Selecting A Title Company


As with anything, great ways to identify quality or problem companies is to simply ask friends and family for referrals. There is no better way than talking with someone who has experienced the services offered by a specific title company.

What is a title company? In reality, a title company is nothing more than an independent impartial entity that manages a closing process. However, they also do much more. Though a bit more complicated in process, a title company will typically issue or obtain insurance for your transaction with what is called a title policy. This insurance policy protects you the buyer, the seller and the mortgagor (the lender) against any defects in the lien from future or unknown present 3rd party claims which may arise resulting from prior ownership. Where an attorney is involved, they will order your title policy from a title company and manage the closing from their office.

When shopping title companies, these are the three most important things to consider:

  • How much will ALL the associated Title Fees cost you
  • What is the closing flexibility. In other words, if my Lender decides to close tomorrow, can you fit me in?
  • Do you offer courtesy closings? A courtesy closing is typically completed by a 3rd party in locations outside of the title companies office. These closings can occur in the home to be purchased, at your place of employment, where ever. They can also be done at 9 pm in the evening or 3 am in the morning.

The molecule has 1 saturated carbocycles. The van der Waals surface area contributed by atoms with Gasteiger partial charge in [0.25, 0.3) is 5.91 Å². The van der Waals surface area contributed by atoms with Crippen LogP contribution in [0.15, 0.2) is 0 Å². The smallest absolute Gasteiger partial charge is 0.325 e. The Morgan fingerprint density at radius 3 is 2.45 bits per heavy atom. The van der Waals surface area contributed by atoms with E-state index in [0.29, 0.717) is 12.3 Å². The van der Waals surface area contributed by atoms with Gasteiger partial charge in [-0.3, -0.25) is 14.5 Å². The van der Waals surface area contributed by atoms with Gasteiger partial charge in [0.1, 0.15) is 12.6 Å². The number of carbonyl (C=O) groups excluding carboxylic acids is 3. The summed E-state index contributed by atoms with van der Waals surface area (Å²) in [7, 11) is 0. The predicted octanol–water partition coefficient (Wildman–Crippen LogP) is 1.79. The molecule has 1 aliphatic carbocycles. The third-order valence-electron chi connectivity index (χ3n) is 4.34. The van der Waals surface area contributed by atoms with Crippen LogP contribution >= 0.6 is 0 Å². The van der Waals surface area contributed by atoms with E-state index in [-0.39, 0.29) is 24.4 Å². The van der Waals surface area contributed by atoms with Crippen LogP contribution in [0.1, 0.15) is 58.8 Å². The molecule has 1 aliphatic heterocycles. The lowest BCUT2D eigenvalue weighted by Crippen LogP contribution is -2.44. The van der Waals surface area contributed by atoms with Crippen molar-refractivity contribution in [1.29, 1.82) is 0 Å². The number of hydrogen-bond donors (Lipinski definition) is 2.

There is a specific way to shopping a title company and the fees. What you will ask for is a “Sample HUD” outlining the associated fees for the buyer as they relate to the purchase of a property for “X” dollars. “X” will equal the amount you plan to spend for your home purchase. That could be $100,000.00 or $250,000.00, whatever you have determined your budget allows in terms of total purchase price.

Be sure to refer to the Title Company Fee worksheet to make the proper notes when quoting third party title companies. In all cases, compare quotes and ask questions about discrepancies between fees when items show up on one quote but not another. Title companies charge “Junk Fees” to and this is a good way to catch them.

Once you have identified a property to purchase, be sure you insist on using your title company. The only exception is if the seller is paying your closing costs, or if the seller agrees to pay the difference between what your title company quoted and what the sellers title company charges you.

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